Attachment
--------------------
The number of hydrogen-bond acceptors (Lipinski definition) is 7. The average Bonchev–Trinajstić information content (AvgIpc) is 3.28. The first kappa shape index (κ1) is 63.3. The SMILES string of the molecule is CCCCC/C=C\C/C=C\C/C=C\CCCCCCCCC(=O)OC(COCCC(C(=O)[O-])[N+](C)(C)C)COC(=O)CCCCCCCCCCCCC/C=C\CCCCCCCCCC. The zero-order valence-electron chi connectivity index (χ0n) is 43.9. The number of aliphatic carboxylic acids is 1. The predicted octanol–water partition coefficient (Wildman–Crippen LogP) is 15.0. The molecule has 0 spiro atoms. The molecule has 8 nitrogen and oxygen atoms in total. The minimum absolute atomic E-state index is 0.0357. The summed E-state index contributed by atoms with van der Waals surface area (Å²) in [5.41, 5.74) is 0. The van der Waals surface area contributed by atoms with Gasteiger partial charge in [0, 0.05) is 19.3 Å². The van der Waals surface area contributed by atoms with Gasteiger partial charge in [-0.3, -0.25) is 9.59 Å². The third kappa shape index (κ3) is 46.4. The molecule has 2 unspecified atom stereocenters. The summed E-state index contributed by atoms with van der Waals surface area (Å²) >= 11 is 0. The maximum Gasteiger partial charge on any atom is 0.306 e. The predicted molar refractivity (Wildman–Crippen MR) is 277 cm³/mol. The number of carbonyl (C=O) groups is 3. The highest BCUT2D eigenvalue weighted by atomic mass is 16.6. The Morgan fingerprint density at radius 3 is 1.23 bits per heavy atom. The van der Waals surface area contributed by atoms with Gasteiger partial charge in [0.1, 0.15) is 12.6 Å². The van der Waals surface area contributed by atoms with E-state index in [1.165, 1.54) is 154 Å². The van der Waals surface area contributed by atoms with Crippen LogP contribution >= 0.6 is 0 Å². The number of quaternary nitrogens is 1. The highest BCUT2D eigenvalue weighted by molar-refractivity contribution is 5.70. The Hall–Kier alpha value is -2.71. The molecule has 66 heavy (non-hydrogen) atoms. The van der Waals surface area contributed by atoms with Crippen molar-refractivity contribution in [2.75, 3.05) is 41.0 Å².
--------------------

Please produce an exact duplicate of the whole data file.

The number of hydrogen-bond acceptors (Lipinski definition) is 7. The average Bonchev–Trinajstić information content (AvgIpc) is 3.28. The first kappa shape index (κ1) is 63.3. The SMILES string of the molecule is CCCCC/C=C\C/C=C\C/C=C\CCCCCCCCC(=O)OC(COCCC(C(=O)[O-])[N+](C)(C)C)COC(=O)CCCCCCCCCCCCC/C=C\CCCCCCCCCC. The zero-order valence-electron chi connectivity index (χ0n) is 43.9. The number of aliphatic carboxylic acids is 1. The predicted octanol–water partition coefficient (Wildman–Crippen LogP) is 15.0. The molecule has 0 spiro atoms. The molecule has 8 nitrogen and oxygen atoms in total. The minimum absolute atomic E-state index is 0.0357. The summed E-state index contributed by atoms with van der Waals surface area (Å²) in [5.41, 5.74) is 0. The van der Waals surface area contributed by atoms with Gasteiger partial charge in [0, 0.05) is 19.3 Å². The van der Waals surface area contributed by atoms with Gasteiger partial charge in [-0.3, -0.25) is 9.59 Å². The third kappa shape index (κ3) is 46.4. The molecule has 2 unspecified atom stereocenters. The summed E-state index contributed by atoms with van der Waals surface area (Å²) >= 11 is 0. The maximum Gasteiger partial charge on any atom is 0.306 e. The predicted molar refractivity (Wildman–Crippen MR) is 277 cm³/mol. The number of carbonyl (C=O) groups is 3. The highest BCUT2D eigenvalue weighted by atomic mass is 16.6. The Morgan fingerprint density at radius 3 is 1.23 bits per heavy atom. The van der Waals surface area contributed by atoms with Gasteiger partial charge in [0.1, 0.15) is 12.6 Å². The van der Waals surface area contributed by atoms with E-state index in [1.165, 1.54) is 154 Å². The van der Waals surface area contributed by atoms with Crippen LogP contribution >= 0.6 is 0 Å². The number of quaternary nitrogens is 1. The highest BCUT2D eigenvalue weighted by molar-refractivity contribution is 5.70. The Hall–Kier alpha value is -2.71. The molecule has 66 heavy (non-hydrogen) atoms. The van der Waals surface area contributed by atoms with Crippen molar-refractivity contribution in [2.75, 3.05) is 41.0 Å².